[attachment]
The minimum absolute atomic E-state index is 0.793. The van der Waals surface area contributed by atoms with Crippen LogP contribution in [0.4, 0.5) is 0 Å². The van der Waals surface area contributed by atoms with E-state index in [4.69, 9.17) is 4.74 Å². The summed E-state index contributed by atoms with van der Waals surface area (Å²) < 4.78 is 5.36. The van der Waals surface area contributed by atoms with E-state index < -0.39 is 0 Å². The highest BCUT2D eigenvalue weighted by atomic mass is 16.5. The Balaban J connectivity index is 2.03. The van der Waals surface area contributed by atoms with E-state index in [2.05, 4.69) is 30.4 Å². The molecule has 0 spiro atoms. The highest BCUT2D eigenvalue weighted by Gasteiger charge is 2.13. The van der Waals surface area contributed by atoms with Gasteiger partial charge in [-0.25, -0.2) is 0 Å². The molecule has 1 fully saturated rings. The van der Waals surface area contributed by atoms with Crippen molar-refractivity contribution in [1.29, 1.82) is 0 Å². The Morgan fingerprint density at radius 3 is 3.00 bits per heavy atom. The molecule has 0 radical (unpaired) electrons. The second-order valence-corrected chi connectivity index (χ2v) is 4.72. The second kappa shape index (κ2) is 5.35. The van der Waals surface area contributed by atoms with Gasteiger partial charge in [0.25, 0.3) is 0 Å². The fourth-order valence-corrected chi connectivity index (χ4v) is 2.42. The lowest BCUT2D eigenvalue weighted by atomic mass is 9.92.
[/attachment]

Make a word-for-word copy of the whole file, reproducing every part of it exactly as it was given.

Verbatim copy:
The minimum absolute atomic E-state index is 0.793. The van der Waals surface area contributed by atoms with Crippen LogP contribution in [0.4, 0.5) is 0 Å². The van der Waals surface area contributed by atoms with E-state index in [4.69, 9.17) is 4.74 Å². The summed E-state index contributed by atoms with van der Waals surface area (Å²) < 4.78 is 5.36. The van der Waals surface area contributed by atoms with E-state index < -0.39 is 0 Å². The highest BCUT2D eigenvalue weighted by atomic mass is 16.5. The Balaban J connectivity index is 2.03. The van der Waals surface area contributed by atoms with E-state index in [2.05, 4.69) is 30.4 Å². The molecule has 0 spiro atoms. The highest BCUT2D eigenvalue weighted by Gasteiger charge is 2.13. The van der Waals surface area contributed by atoms with Gasteiger partial charge in [-0.25, -0.2) is 0 Å². The molecule has 1 fully saturated rings. The van der Waals surface area contributed by atoms with Crippen molar-refractivity contribution in [1.29, 1.82) is 0 Å². The Morgan fingerprint density at radius 3 is 3.00 bits per heavy atom. The molecule has 0 radical (unpaired) electrons. The second-order valence-corrected chi connectivity index (χ2v) is 4.72. The second kappa shape index (κ2) is 5.35. The van der Waals surface area contributed by atoms with Gasteiger partial charge in [0.25, 0.3) is 0 Å². The fourth-order valence-corrected chi connectivity index (χ4v) is 2.42. The lowest BCUT2D eigenvalue weighted by atomic mass is 9.92.